The Art Of Corruption In Silicon Valley

The Art Of Corruption In Silicon Valley

“A warm referral is the first test for a founder. It shows your ability to network your way to investors. If you can’t figure out a way to network to a VC firm, then you’re unlikely to be able to network your way into hiring a great team, or network your way into selling your product to customers.”

Marc Andreessen – Corruptor

It seems that the future of innovation is jeopardized in Silicon Valley. Today, a lot of products get featured despite a lack of innovation. VC money gets thrown away and startup valuations jump through the roof.

What we call a “warm referral” is an idea validated by at least one entity, it could be a relative, ex-colleague, journalist, friend, friend of a friend or neighbor, the list goes on! In other words, when networking influences decision making and market validation, then it’s most likely coming from a warm referral. This doesn’t necessarily move the needle in terms of innovation and user acquisition, but it certainly helps startups get noticed by investors.

True story — Imagine Tech journalists invested their own money into XYZ, a promising startup coming straight out of the largest incubator in the Valley. XYZ offered a revolutionary… Wedding Planner app… Something that has never been done before (how many wedding planner apps out there? A lot!). They magically got featured on the front page of a gigantic Tech blog after receiving an astonishing amount of $4.5 million in seed funding! Wow! How crazy is that?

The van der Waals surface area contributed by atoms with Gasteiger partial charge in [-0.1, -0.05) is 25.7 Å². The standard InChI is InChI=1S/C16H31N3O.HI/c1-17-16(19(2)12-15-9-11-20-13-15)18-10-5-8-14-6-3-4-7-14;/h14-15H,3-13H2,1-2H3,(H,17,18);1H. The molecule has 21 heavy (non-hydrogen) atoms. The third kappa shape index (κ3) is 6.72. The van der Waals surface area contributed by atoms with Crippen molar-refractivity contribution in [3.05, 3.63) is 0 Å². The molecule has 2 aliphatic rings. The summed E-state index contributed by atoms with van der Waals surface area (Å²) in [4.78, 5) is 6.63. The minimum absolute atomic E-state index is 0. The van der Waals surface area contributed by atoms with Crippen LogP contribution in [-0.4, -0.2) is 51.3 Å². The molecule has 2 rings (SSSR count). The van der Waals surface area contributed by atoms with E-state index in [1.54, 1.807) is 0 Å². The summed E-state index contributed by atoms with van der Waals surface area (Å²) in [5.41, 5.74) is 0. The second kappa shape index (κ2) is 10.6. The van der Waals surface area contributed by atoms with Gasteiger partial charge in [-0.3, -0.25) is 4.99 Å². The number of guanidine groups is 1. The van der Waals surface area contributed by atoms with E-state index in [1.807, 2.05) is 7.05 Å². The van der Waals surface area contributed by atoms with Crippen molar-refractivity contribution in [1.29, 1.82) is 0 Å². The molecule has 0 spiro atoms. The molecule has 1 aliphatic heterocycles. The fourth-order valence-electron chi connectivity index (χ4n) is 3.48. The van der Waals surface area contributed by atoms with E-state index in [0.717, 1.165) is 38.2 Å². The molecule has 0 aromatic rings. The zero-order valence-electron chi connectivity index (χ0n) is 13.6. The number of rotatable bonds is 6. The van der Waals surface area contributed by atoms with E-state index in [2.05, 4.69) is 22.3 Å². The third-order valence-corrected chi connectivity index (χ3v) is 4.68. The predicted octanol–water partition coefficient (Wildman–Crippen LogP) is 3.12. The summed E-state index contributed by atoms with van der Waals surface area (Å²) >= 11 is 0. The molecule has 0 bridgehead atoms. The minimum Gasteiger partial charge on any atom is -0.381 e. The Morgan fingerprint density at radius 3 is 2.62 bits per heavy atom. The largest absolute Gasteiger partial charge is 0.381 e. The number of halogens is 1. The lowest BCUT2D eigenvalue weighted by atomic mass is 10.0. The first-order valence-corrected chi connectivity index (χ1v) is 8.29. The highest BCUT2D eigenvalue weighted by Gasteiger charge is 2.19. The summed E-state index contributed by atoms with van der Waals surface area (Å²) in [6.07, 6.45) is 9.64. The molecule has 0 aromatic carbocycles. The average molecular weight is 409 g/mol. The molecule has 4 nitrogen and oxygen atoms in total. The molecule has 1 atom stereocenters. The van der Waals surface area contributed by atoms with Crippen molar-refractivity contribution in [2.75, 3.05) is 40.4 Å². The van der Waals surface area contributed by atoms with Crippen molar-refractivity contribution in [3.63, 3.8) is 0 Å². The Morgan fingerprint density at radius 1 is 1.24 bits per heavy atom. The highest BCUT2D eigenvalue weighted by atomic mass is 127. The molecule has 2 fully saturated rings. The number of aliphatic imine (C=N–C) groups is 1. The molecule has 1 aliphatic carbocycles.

Just a few years ago investors would have laughed. In fact, this would have been the biggest WTF moment since 2012, when Kanye West interrupted Taylor Swift at the VMA — “Yo Taylor! Imma let you finish but… Snapchat had on of the best deals of all time!”.

– WTF –

In 2017 unfortunately, it is just another day in Silicon Valley… Rather than looking around digging for the big next thing, Venture Capital firms invest in the least promising startups that have the most connections in common. It seems that a large majority of Silicon Valley is corrupt, or at least we know there’s something wrong at the very beginning of the process. Just a few lucky people dictate the future, they get invited to the same parties and hang out with the same people. They have the power of seeding their own grains and eating their own fruits. Meanwhile, Venture Capital firms control the seasons.

So. the real question is, how many good startups never get warm referrals? How many awesome ideas get filtered because of a lack of visibility from the founders? A bunch of wanna-be entrepreneurs who will remain invisible, working in the dark, just because they are not connected to the right people in the first place. We might be missing out on the next Google or Facebook, who knows? Just because we’re too lazy to do the work and to dig for the next big thing outside of our own bubble.

This whole thing hurts innovation in the Valley…

Some Warm referrals:

“Hey, take a look at my brother’s startup — it’s a cool product and you might like it!”.

“I’m in with XYZ, I worked with the founders in the past, they’re awesome. It’s gonna be huge!”.


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